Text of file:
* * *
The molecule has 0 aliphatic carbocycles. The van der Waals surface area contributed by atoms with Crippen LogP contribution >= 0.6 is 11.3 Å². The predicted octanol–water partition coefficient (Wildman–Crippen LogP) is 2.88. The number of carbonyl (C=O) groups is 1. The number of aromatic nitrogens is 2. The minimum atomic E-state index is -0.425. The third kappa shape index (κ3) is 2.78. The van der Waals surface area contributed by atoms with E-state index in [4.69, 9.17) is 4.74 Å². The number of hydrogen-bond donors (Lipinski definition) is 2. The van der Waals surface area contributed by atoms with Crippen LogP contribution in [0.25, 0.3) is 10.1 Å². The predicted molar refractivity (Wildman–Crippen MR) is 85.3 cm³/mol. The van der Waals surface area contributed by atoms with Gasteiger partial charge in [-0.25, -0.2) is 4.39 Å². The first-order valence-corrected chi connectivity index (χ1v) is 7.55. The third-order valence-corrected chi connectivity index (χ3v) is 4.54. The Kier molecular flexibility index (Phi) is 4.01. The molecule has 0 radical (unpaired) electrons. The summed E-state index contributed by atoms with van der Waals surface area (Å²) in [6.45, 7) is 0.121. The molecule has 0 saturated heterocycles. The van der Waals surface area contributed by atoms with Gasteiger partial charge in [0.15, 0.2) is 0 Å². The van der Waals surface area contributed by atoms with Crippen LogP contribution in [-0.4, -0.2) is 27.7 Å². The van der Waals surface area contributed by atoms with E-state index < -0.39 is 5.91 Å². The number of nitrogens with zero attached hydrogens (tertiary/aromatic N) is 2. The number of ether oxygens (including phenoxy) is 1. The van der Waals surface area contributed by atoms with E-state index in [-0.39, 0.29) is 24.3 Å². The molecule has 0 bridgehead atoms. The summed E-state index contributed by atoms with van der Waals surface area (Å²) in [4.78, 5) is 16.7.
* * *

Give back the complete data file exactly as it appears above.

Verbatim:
The molecule has 0 aliphatic carbocycles. The van der Waals surface area contributed by atoms with Crippen LogP contribution >= 0.6 is 11.3 Å². The predicted octanol–water partition coefficient (Wildman–Crippen LogP) is 2.88. The number of carbonyl (C=O) groups is 1. The number of aromatic nitrogens is 2. The minimum atomic E-state index is -0.425. The third kappa shape index (κ3) is 2.78. The van der Waals surface area contributed by atoms with E-state index in [4.69, 9.17) is 4.74 Å². The number of hydrogen-bond donors (Lipinski definition) is 2. The van der Waals surface area contributed by atoms with Crippen LogP contribution in [0.25, 0.3) is 10.1 Å². The predicted molar refractivity (Wildman–Crippen MR) is 85.3 cm³/mol. The van der Waals surface area contributed by atoms with Gasteiger partial charge in [-0.25, -0.2) is 4.39 Å². The first-order valence-corrected chi connectivity index (χ1v) is 7.55. The third-order valence-corrected chi connectivity index (χ3v) is 4.54. The Kier molecular flexibility index (Phi) is 4.01. The molecule has 0 radical (unpaired) electrons. The summed E-state index contributed by atoms with van der Waals surface area (Å²) in [6.45, 7) is 0.121. The molecule has 0 saturated heterocycles. The van der Waals surface area contributed by atoms with Gasteiger partial charge in [0.15, 0.2) is 0 Å². The van der Waals surface area contributed by atoms with Crippen LogP contribution in [-0.4, -0.2) is 27.7 Å². The van der Waals surface area contributed by atoms with E-state index < -0.39 is 5.91 Å². The number of nitrogens with zero attached hydrogens (tertiary/aromatic N) is 2. The number of ether oxygens (including phenoxy) is 1. The van der Waals surface area contributed by atoms with E-state index in [-0.39, 0.29) is 24.3 Å². The molecule has 0 bridgehead atoms. The summed E-state index contributed by atoms with van der Waals surface area (Å²) in [4.78, 5) is 16.7.